Australian National Blockchain ‘smart contract’ consortium eyes 2020 product launch

IBM-, Data61-backed consortium incorporates, prepares for pilot

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A consortium that brings together IBM, CSIRO’s Data61 division and international law firm Herbert Smith Freehills to develop blockchain-based services is preparing to launch its first product this year.

The trio announced the launch of Australian National Blockchain (ANB) in August 2018, with the consortium focused on building a platform that would allow businesses to take advantage of self-executing ‘smart contracts’.

The group said that its “smart legal contracts” (SLCs) would run on their blockchain platform and have clauses that could be triggered by an Internet of Things (IoT) sensor or similar external source of data. ANB is using IBM’s blockchain platform, which is available from the vendor’s Australian data centres.

Computerworld can reveal that the ANB collaboration in November 2019 was incorporated as Digital Law Technologies. The move to incorporate followed a series of design-thinking workshops and proof-of-technology work.

“Since forming the company, Digital Law Technologies has successfully completed a prototype which will be the foundation of a pilot program scheduled between January and June 2020, with a limited product release scheduled for later in 2020,” a spokesperson said.

The group is working with a “number of law firms and publicly traded corporates who will be a part of the pilot program”.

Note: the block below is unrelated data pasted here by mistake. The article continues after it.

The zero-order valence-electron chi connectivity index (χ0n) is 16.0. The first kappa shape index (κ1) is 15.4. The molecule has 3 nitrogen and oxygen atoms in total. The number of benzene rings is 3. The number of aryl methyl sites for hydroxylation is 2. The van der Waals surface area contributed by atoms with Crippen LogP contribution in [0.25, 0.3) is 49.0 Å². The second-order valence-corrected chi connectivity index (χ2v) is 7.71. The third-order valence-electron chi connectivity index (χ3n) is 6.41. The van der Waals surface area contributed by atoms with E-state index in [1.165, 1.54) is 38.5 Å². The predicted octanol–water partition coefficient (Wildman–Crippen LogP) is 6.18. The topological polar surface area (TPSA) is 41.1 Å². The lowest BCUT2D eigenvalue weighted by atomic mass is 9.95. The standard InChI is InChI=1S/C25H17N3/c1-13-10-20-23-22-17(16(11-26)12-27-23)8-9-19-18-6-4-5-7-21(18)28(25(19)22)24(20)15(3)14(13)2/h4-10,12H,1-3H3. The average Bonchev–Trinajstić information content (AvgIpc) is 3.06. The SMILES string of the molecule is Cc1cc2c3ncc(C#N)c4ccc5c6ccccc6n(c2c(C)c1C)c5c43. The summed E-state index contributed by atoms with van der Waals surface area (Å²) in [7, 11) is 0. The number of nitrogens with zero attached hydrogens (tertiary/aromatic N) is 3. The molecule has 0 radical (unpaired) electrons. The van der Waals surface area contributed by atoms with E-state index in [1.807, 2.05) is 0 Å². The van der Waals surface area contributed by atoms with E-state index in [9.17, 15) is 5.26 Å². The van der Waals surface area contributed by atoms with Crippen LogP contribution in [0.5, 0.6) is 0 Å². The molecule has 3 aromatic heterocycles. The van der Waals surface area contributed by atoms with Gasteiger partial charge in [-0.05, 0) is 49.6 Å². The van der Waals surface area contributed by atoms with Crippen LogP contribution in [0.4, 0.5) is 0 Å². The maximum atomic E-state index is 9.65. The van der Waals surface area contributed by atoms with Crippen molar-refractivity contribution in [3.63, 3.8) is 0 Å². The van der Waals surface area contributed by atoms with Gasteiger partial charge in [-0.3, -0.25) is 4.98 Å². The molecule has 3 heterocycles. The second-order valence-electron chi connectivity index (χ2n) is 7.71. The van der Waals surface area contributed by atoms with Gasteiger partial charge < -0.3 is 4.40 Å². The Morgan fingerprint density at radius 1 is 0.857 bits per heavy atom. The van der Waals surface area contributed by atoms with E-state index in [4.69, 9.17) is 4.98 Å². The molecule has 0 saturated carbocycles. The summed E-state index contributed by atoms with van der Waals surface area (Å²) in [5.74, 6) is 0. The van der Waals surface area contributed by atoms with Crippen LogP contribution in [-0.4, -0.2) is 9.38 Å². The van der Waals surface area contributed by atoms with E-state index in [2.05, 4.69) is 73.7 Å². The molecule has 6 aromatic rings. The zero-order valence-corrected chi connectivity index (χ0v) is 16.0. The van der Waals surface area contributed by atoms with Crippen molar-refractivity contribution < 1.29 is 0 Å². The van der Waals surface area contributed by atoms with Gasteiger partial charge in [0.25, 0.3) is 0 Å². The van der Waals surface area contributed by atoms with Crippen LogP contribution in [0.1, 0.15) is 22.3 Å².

The ANB 2018 launch statement said that it would build “the first large-scale, publicly available blockchain solution available to businesses of all kinds across Australia, and designed for Australian legal compliance”.

“Technologies like blockchain are set to transform the legal industry and the wider business landscape as we know it,” Herbert Smith Freehills’ blockchain and smart legal contract lead, Natasha Blycha, said at the time.

“This presents a huge opportunity for agile and forward-thinking firms and has potential to deliver significant benefits to our clients and the business community as a whole.”

“Our clients are enthusiastic about process automation, and how it can support a move away from paper-based systems, simplify supply chains and quickly and securely share information with customers and regulators,” Blycha said.

Data61 in 2017 released two major government-commissioned reports addressing the potential use of blockchain-style technologies in Australia. Distributed Ledgers: Scenarios for the Australian economy over the coming decades (PDF) noted that contracts are “arguably neither smart, nor contracts” but “essentially programmable transactions (sometimes referred to as programmable money) that automate business processes.”

The report suggested that “automated contract tools” or “automated transaction tools” may be less confusing: Depending on their construction, smart contracts may not in themselves be legal contracts per se, but may still be a useful way of executing the provisions of a contract.

“Defining contractual performance in software requires prudence and forethought. Hundreds of years of case law, legal tests such as ‘the reasonable person’ test, and the chaotic nature of real-world events and human frailties present an environment that is impossible to entirely emulate in code,” the report cautioned.

“This software is not a contract in reality, and ideally should exist wrapped within a legal framework that links the code with a contract.”

Australia is home to a number of high-profile efforts to build enterprise-grade blockchain-inspired systems, including exchange operator ASX’s project to replace one of its core platforms with distributed ledger technology (DLT).

ASX is building a platform that it hopes other enterprises will use to run their own blockchain-based applications.

Copyright © 2020 IDG Communications, Inc.

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